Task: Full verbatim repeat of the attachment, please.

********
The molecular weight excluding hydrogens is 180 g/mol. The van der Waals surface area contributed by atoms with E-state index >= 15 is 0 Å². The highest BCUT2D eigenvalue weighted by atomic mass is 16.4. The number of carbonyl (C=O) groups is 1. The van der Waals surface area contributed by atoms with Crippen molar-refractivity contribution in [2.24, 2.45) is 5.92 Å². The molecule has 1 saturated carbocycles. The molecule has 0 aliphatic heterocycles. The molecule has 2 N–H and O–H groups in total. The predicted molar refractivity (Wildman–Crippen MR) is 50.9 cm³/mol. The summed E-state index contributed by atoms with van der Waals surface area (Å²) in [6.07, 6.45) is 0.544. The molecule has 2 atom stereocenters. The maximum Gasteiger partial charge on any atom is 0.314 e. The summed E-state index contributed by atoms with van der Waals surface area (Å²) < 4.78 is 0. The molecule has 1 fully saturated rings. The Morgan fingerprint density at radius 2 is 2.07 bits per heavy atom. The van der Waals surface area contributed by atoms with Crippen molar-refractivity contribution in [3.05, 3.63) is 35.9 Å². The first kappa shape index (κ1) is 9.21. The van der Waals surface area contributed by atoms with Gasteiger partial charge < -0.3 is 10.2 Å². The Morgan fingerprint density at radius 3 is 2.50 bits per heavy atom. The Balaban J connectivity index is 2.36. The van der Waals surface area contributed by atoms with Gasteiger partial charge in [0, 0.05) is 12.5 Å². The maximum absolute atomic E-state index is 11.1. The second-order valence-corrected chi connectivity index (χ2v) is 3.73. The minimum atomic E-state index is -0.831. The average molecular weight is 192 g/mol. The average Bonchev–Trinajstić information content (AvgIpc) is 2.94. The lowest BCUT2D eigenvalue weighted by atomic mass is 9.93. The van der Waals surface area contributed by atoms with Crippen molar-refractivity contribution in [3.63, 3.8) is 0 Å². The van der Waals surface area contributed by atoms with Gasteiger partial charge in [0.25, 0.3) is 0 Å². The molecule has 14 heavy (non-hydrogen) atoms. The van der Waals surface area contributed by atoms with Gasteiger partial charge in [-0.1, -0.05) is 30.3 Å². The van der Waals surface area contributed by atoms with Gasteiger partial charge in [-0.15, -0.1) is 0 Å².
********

The molecular weight excluding hydrogens is 180 g/mol. The van der Waals surface area contributed by atoms with E-state index >= 15 is 0 Å². The highest BCUT2D eigenvalue weighted by atomic mass is 16.4. The number of carbonyl (C=O) groups is 1. The van der Waals surface area contributed by atoms with Crippen molar-refractivity contribution in [2.24, 2.45) is 5.92 Å². The molecule has 1 saturated carbocycles. The molecule has 0 aliphatic heterocycles. The molecule has 2 N–H and O–H groups in total. The predicted molar refractivity (Wildman–Crippen MR) is 50.9 cm³/mol. The summed E-state index contributed by atoms with van der Waals surface area (Å²) in [6.07, 6.45) is 0.544. The molecule has 2 atom stereocenters. The maximum Gasteiger partial charge on any atom is 0.314 e. The summed E-state index contributed by atoms with van der Waals surface area (Å²) < 4.78 is 0. The molecule has 1 fully saturated rings. The Morgan fingerprint density at radius 2 is 2.07 bits per heavy atom. The van der Waals surface area contributed by atoms with Crippen molar-refractivity contribution in [3.05, 3.63) is 35.9 Å². The first kappa shape index (κ1) is 9.21. The van der Waals surface area contributed by atoms with Gasteiger partial charge < -0.3 is 10.2 Å². The Morgan fingerprint density at radius 3 is 2.50 bits per heavy atom. The Balaban J connectivity index is 2.36. The van der Waals surface area contributed by atoms with Gasteiger partial charge in [0, 0.05) is 12.5 Å². The maximum absolute atomic E-state index is 11.1. The second-order valence-corrected chi connectivity index (χ2v) is 3.73. The minimum atomic E-state index is -0.831. The average molecular weight is 192 g/mol. The average Bonchev–Trinajstić information content (AvgIpc) is 2.94. The lowest BCUT2D eigenvalue weighted by atomic mass is 9.93. The van der Waals surface area contributed by atoms with Crippen molar-refractivity contribution in [3.63, 3.8) is 0 Å². The van der Waals surface area contributed by atoms with Gasteiger partial charge in [0.25, 0.3) is 0 Å². The molecule has 14 heavy (non-hydrogen) atoms. The van der Waals surface area contributed by atoms with Gasteiger partial charge in [-0.1, -0.05) is 30.3 Å². The van der Waals surface area contributed by atoms with Gasteiger partial charge in [-0.15, -0.1) is 0 Å².